The two reports entitled “Vietnam at a Crossroads: Engaging in the Next Generation of Global Value Chains” and “Enhancing Enterprises Competitiveness and SME Linkages” showcase the growth potential of Vietnam’s industries should policy reforms continue.
World Bank Country Director for Vietnam Ousmane Dione said that Vietnam has successfully integrated into a few global value chains, which has created jobs, propelled economic growth, and reduced poverty. But he added that the country can improve further and strengthen its value addition with policy reforms and initiatives in areas such as transport, services, border procedures and regional integration.
The two reports offer many ideas on how Vietnam can participate in the next generation of global value chains, and promote links between domestic and foreign firms, commented Deputy Minister of Industry and Trade Vu Thang Hai. Several domestic electronics and automotive companies in Vietnam have successfully integrated into global value chains but in general Vietnam has specialised in end-production assembly activities that are largely run by foreign firms with weak domestic linkages.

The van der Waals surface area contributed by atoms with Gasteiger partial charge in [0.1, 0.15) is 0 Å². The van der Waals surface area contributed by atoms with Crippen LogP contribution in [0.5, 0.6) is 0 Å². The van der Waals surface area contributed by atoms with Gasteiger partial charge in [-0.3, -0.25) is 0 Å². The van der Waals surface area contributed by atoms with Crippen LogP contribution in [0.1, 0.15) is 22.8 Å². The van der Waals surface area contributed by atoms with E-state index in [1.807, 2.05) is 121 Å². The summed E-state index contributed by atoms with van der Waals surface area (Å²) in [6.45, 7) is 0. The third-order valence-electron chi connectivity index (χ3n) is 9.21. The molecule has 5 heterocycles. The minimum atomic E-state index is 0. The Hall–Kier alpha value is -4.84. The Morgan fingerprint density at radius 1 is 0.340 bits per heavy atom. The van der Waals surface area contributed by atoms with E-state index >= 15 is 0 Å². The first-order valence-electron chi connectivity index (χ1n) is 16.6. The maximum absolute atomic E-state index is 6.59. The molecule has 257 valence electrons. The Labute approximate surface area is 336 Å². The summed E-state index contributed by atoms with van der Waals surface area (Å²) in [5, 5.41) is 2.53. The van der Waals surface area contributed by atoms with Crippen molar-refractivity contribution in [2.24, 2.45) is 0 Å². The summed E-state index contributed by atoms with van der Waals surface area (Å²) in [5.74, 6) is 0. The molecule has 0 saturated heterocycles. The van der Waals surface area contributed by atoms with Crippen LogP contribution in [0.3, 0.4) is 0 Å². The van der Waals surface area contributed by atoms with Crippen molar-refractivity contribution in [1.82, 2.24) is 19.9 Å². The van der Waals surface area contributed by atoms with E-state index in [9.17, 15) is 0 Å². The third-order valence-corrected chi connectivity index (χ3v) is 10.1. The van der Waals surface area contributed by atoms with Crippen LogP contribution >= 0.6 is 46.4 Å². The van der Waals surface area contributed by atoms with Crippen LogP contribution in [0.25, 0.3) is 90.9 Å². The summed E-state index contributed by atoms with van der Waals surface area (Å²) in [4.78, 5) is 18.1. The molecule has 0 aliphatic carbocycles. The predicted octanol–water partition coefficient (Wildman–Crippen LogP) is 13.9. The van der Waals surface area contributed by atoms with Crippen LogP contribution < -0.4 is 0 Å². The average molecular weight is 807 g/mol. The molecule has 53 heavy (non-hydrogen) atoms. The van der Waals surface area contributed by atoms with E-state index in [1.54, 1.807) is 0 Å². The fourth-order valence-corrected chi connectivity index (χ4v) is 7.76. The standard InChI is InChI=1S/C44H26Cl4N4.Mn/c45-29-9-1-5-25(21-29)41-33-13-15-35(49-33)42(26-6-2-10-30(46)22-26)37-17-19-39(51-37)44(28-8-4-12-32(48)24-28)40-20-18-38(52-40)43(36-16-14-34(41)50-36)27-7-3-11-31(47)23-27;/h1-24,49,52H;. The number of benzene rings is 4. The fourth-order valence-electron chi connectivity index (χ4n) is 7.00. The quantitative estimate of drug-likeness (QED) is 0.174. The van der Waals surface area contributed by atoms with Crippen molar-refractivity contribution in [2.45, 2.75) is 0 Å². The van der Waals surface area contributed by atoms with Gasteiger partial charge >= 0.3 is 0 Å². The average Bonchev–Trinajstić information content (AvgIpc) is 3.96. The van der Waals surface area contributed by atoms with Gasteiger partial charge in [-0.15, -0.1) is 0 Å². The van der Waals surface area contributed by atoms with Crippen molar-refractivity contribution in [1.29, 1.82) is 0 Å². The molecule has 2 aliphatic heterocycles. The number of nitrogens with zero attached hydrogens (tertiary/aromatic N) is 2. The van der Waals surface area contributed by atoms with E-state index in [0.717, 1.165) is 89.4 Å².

Vietnam can now choose to diversify, says the report, and foster the growth of innovative local firms that can potentially lead to products ‘invented in Vietnam’. A policy framework that aims to strengthen the capabilities and technology of local enterprises is expected to facilitate links with FDI firms, and enable them to enter foreign markets, says the World Bank.
According to the reports, some key recommendations that can take Vietnam closer to its goal are to improve inter-ministerial coordination, facilitate information flows and contacts between domestic and foreign-owned firms, and to provide targeted support to strengthen domestic suppliers.
A higher place for Vietnam in global value chains will help attract more large scale foreign investment into the country, which will help to create more jobs and more opportunities for local suppliers. But achieving this goal requires a solid package of reforms and initiatives, such as closing the infrastructure gap through greater mobilisation of private financing and a more integrated approach to developing transport corridors.
The reports also recommend developing competitive services markets and liberalising regulations on foreign direct investment; streamlining border procedures to make them more transparent and predictable; and leveraging engagements with developed countries to ensure strong demand and technology-related investment.